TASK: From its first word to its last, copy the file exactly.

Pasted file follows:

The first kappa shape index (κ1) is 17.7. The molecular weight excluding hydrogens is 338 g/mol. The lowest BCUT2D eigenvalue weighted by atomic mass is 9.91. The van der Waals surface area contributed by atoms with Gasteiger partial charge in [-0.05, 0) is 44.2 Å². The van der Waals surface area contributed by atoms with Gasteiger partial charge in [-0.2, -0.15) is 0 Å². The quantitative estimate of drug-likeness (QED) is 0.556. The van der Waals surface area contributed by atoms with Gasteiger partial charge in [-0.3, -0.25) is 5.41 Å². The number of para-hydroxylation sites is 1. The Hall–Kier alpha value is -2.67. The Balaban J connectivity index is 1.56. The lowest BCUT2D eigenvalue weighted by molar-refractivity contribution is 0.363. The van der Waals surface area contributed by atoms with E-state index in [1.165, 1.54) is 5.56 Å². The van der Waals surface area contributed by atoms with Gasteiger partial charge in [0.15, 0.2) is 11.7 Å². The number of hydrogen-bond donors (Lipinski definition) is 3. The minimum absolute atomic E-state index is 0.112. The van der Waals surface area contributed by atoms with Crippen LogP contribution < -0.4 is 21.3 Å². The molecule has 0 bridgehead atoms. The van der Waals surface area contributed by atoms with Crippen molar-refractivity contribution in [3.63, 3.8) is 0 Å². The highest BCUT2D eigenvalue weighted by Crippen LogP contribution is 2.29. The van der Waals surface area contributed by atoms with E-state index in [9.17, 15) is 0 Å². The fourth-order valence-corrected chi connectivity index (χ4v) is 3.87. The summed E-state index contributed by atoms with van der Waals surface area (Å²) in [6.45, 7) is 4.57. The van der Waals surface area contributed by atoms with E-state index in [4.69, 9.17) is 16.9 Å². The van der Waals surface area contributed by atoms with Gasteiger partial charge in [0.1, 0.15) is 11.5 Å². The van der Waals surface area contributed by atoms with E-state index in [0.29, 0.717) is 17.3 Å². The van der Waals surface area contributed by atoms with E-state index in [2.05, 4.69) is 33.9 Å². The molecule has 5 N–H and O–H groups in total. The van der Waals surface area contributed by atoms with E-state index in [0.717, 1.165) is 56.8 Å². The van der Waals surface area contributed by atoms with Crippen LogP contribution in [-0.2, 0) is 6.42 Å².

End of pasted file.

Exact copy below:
The first kappa shape index (κ1) is 17.7. The molecular weight excluding hydrogens is 338 g/mol. The lowest BCUT2D eigenvalue weighted by atomic mass is 9.91. The van der Waals surface area contributed by atoms with Gasteiger partial charge in [-0.05, 0) is 44.2 Å². The van der Waals surface area contributed by atoms with Gasteiger partial charge in [-0.2, -0.15) is 0 Å². The quantitative estimate of drug-likeness (QED) is 0.556. The van der Waals surface area contributed by atoms with Gasteiger partial charge in [-0.3, -0.25) is 5.41 Å². The number of para-hydroxylation sites is 1. The Hall–Kier alpha value is -2.67. The Balaban J connectivity index is 1.56. The lowest BCUT2D eigenvalue weighted by molar-refractivity contribution is 0.363. The van der Waals surface area contributed by atoms with E-state index in [1.165, 1.54) is 5.56 Å². The van der Waals surface area contributed by atoms with Gasteiger partial charge in [0.15, 0.2) is 11.7 Å². The number of hydrogen-bond donors (Lipinski definition) is 3. The minimum absolute atomic E-state index is 0.112. The van der Waals surface area contributed by atoms with Crippen LogP contribution < -0.4 is 21.3 Å². The molecule has 0 bridgehead atoms. The van der Waals surface area contributed by atoms with Crippen molar-refractivity contribution in [3.63, 3.8) is 0 Å². The highest BCUT2D eigenvalue weighted by Crippen LogP contribution is 2.29. The van der Waals surface area contributed by atoms with E-state index in [9.17, 15) is 0 Å². The fourth-order valence-corrected chi connectivity index (χ4v) is 3.87. The summed E-state index contributed by atoms with van der Waals surface area (Å²) in [6.45, 7) is 4.57. The van der Waals surface area contributed by atoms with E-state index in [4.69, 9.17) is 16.9 Å². The van der Waals surface area contributed by atoms with Gasteiger partial charge in [0.1, 0.15) is 11.5 Å². The van der Waals surface area contributed by atoms with E-state index in [0.29, 0.717) is 17.3 Å². The van der Waals surface area contributed by atoms with E-state index in [2.05, 4.69) is 33.9 Å². The molecule has 5 N–H and O–H groups in total. The van der Waals surface area contributed by atoms with E-state index in [0.717, 1.165) is 56.8 Å². The van der Waals surface area contributed by atoms with Crippen LogP contribution in [-0.2, 0) is 6.42 Å².